Pfs25-specific serum antibody response upon heterologous prime-boost vaccination. a Vaccination schematic. Mice (n = 6 per group) were immunized with yPfs25-alum (2.5 μg/mouse) or Ad5 vector Pfs25 (109 particles) on day 0, and followed by boost immunization with yPfs25-alum (2.5 μg/mouse) or the different Ad5-HVR-pfs25 vectors (1010 particles). The serum samples were collected 21 days after the boost. b yPfs25-specific antibody titer. yPfs25-specific ELISA was performed and data depict pooled serum from 6 animals per group tested in triplicate in 3 independent ELISAs. The average ELISA unit and standard deviation are plotted. c yPfs25-specific antibody avidity. The assay was performed as described for Fig. 3. The fraction of Ig bound was determined by dividing the OD at each NaSCN concentration by the OD in the absence of NaSCN and the nonlinear best-fit line was plotted for each data set. d, e yPfs25-specific IgG sublass profile. The assay was performed as described for Fig. 3. The average OD and standard deviation for each isotype/subclass (d) and the ratio of the O.D. for the IgG1 to the O.D.s of IgG2b and IgG3 (e) are shown. Data depict the ratio of the OD for IgG1 to the ODs of IgG2b and IgG3

Heterologous prime-boost vaccination with Ad5-based vectors blocks P. falciparum transmission to the mosquito vector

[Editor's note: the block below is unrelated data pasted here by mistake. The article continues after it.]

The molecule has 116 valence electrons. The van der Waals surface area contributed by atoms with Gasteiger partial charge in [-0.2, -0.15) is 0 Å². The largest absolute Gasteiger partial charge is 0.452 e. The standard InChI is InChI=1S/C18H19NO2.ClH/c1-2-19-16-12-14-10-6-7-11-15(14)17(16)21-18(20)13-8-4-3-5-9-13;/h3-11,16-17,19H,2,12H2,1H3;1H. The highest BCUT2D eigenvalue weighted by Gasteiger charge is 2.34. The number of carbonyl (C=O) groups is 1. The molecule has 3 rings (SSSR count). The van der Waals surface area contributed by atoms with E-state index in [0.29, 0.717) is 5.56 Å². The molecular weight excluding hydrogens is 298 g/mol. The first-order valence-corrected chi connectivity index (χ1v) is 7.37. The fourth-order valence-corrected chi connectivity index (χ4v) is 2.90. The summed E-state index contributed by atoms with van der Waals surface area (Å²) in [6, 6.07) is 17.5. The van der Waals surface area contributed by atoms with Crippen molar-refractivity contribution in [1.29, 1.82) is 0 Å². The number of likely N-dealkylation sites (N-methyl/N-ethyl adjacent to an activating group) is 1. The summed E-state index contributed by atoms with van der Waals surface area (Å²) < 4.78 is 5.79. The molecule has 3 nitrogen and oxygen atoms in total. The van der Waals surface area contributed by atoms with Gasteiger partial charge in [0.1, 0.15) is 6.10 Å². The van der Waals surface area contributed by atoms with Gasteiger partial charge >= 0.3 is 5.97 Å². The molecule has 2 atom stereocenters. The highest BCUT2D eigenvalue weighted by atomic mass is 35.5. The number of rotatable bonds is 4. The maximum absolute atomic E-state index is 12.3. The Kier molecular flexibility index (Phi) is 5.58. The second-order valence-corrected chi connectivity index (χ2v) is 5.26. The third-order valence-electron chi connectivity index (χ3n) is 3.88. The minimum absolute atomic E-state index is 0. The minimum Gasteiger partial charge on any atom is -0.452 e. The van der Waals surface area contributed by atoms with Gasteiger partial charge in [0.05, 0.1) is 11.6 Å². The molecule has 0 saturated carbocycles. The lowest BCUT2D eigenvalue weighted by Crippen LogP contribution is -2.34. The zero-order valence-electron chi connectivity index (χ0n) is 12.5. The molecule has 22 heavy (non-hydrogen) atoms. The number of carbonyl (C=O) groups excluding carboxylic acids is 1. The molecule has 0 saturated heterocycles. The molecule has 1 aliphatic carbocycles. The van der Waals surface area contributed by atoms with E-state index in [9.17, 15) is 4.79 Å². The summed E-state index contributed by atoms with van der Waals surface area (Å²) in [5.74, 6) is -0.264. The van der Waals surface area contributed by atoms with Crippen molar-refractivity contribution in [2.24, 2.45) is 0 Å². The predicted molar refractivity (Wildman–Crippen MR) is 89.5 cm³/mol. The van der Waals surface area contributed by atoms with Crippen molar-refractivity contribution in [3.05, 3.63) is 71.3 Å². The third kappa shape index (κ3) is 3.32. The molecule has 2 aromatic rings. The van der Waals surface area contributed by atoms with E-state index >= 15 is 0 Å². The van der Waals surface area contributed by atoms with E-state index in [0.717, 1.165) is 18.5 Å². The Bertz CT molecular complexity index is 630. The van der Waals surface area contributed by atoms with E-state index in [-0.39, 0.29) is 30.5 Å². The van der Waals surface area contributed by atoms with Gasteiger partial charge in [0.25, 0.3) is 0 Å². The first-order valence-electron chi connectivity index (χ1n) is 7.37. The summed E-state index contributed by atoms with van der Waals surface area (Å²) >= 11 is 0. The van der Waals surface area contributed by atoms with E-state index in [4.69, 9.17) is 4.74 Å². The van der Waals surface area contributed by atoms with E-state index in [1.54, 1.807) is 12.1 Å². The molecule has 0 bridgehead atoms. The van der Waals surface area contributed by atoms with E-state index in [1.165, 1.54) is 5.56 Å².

Although the heterologous prime boost vaccines enhanced the yPfs25 immune response, the critical question remaining is whether transmission-blocking efficacy increases. Therefore, transmission-blocking activity was tested by SMFA using An. stephensi mosquitoes [30]. Consistent with the enhanced humoral response, all the Ad5-pfs25 prime-heterologous boost vaccines tested induced serum (tested at 1:10 dilution) that significantly reduced parasite load compared to the yPfs25-alum-immunized sera (Fig. 6). Serum harvested 21 days after the Ad5-pfs25 prime Ad5-HVR5D3 or yPfs25-alum boost significantly reduced the average oocyst number per mosquito midgut by 82.5% (the best estimate from 3 independent SMFAs, and the 95% confidence interval (95% CI) was 67.3–90.7, p < 0.001) and 78.1% (95% CI 58.6–88.7; p < 0.001), respectively. Serum from the Ad5-pfs25 prime Ad5-HVR5D2 boost also significantly reduced transmission, but the inhibition level was lower (52.6% inhibition; 95% CI 13.7–74.9; p = 0.023) and more variable between SMFAs. In contrast, homologous prime-boost with the same dose of yPfs25-alum did not significantly reduce transmission (3.8% inhibition; 95% CI −67.5 to 48.9; p = 0.921). The differences in oocyst numbers between homologous prime-boost with yPfs25-alum and all the Ad5-pfs25 prime-heterologous boost vaccines were significant (p < 0.024).